An Omission of Note
Iraq, Iran, and al Qaeda's master strategist.
12:00 AM, Jun 2, 2006 • By DAN DARLING
There is some debate as to the nature of Nasar's views with regard to Shiites. Paz states elsewhere that Nasar "has no anti-Shia sentiments, and refrains, as much as known, from being involved in the Islamist insurgency in Iraq. His pragmatism might be connected also to his known Sufi family origins."
But Lorenzo Vidino notes that:
A further glance at [Nasar's] extremist ideology is provided by tapes of his sermons that were seized in the apartment of a member of an Algerian terrorist cell dismantled by Italian authorities in Naples in 2000. The tapes reveal [Nasar's] deep hatred for Shiites, whom he considers deviators from pure Islam . . . In fact, he points at the "negative influence" that Shiite groups have had on the Palestinian struggle, as some groups like Hamas have decided to work with Shiite groups like Hezbollah.
This would seem odds with the Post's claim that one of the reasons Nasar left the Syrian Muslim Brotherhood was because its alliance with other sectarian movements.
THE FACT THAT NASAR is the leading ideological architect of al Qaeda's strategy (combined with his endorsement of both the Iranian nuclear program and the use of the weapons of mass destruction) takes on an added emphasis when taken in conjunction with his apparent flight to Iran after the fall of the Taliban in Afghanistan. A June 2005 story by NBC News quotes Spanish counterterrorism judge Baltasar Garzon as describing Nasar's role in a November 2002 meeting of the al Qaeda leadership to discuss how to operate in the post-9/11 environment:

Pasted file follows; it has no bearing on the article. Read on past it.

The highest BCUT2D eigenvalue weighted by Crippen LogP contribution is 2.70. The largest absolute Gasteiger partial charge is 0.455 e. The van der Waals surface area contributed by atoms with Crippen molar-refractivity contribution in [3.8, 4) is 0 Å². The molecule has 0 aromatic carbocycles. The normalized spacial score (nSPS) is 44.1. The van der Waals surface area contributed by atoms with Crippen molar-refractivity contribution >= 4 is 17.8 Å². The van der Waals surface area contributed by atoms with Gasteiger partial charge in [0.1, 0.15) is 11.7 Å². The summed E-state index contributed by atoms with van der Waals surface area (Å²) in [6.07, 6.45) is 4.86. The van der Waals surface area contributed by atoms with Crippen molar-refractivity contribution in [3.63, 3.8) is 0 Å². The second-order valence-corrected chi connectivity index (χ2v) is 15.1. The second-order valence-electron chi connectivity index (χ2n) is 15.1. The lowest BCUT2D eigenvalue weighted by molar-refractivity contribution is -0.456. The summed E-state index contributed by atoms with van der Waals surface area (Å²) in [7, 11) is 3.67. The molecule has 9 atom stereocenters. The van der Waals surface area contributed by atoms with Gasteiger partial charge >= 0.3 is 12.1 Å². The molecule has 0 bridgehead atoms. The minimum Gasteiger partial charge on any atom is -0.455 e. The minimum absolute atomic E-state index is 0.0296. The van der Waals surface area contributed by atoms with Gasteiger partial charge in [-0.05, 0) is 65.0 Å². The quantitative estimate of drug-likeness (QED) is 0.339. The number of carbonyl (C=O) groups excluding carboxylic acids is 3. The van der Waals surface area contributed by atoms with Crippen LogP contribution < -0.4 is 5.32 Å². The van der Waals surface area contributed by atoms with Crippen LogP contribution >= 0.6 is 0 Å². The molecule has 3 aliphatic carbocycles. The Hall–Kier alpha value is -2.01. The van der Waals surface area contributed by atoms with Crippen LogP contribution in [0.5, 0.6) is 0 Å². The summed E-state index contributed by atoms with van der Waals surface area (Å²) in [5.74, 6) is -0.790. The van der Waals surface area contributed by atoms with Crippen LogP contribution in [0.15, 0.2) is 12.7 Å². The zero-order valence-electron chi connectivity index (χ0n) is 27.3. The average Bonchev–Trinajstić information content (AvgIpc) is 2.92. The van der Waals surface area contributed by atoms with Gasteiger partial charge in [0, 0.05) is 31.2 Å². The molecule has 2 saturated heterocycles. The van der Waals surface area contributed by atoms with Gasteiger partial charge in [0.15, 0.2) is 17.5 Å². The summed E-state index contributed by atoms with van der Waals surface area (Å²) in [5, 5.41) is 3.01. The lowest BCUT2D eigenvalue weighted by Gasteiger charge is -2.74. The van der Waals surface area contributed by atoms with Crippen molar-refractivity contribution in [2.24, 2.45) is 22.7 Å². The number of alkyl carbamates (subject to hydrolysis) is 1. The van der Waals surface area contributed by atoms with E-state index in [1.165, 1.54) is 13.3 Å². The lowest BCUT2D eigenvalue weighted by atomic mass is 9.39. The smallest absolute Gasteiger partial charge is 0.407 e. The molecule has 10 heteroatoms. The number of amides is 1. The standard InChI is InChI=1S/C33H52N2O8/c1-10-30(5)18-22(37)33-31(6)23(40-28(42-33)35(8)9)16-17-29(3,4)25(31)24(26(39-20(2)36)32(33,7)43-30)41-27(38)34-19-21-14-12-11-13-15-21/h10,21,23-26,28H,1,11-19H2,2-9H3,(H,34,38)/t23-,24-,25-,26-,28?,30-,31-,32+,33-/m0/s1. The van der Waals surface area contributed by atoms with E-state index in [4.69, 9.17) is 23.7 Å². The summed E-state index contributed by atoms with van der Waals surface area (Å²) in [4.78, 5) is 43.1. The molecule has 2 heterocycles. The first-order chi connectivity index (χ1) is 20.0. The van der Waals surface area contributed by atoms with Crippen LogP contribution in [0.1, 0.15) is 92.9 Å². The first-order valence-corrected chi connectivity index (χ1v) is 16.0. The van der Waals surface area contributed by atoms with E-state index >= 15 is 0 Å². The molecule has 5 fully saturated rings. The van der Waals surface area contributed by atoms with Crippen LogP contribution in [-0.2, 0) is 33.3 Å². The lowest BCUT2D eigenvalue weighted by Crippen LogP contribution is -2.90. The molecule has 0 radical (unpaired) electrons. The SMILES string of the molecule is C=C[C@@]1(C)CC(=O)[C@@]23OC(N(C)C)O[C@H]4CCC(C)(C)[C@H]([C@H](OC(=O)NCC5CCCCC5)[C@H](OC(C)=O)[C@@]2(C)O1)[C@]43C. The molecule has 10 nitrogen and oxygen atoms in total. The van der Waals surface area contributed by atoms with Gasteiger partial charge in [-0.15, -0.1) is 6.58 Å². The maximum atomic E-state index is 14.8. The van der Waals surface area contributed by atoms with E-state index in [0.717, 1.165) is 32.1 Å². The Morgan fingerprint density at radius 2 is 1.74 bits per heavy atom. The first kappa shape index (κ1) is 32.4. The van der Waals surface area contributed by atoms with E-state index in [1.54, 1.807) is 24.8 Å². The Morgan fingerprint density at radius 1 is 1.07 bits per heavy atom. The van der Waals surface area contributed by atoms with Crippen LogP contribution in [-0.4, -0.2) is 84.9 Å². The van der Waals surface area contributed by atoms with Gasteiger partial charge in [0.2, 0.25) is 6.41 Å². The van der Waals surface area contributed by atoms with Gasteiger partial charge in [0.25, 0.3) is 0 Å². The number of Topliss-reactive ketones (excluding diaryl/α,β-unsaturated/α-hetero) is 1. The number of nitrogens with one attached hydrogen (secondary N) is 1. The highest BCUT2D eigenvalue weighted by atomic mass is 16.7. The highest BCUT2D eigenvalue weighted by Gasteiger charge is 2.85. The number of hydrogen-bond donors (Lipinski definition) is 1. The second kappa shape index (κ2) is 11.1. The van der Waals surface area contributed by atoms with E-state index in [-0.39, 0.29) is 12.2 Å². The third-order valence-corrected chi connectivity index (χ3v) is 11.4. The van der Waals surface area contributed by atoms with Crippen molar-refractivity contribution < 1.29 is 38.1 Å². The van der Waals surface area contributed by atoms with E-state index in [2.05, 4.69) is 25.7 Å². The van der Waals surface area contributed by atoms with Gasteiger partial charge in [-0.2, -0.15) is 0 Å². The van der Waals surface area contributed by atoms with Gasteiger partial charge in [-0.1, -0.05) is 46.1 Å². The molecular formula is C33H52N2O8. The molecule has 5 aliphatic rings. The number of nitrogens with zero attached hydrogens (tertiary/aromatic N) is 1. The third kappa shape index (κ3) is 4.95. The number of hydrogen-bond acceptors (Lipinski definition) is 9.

Whether or not the Iranian authorities were aware of this meeting is unknown, but an October 2003 Washington Post article cited a European intelligence official as saying that al Qaeda second-in-command Ayman al-Zawahiri used his relationship with Ahmad Vahidi (the then-commander of the elite Iranian Qods Force unit) "to negotiate a safe harbor for some of al Qaeda's leaders who were trapped in the mountains of Tora Bora, Afghanistan, in 2001."
It helps to know the back story when trying to understand the development of Mustafa Setmariam Nasar's views and how they influenced al Qaeda.
Dan Darling is a counterterrorism consultant.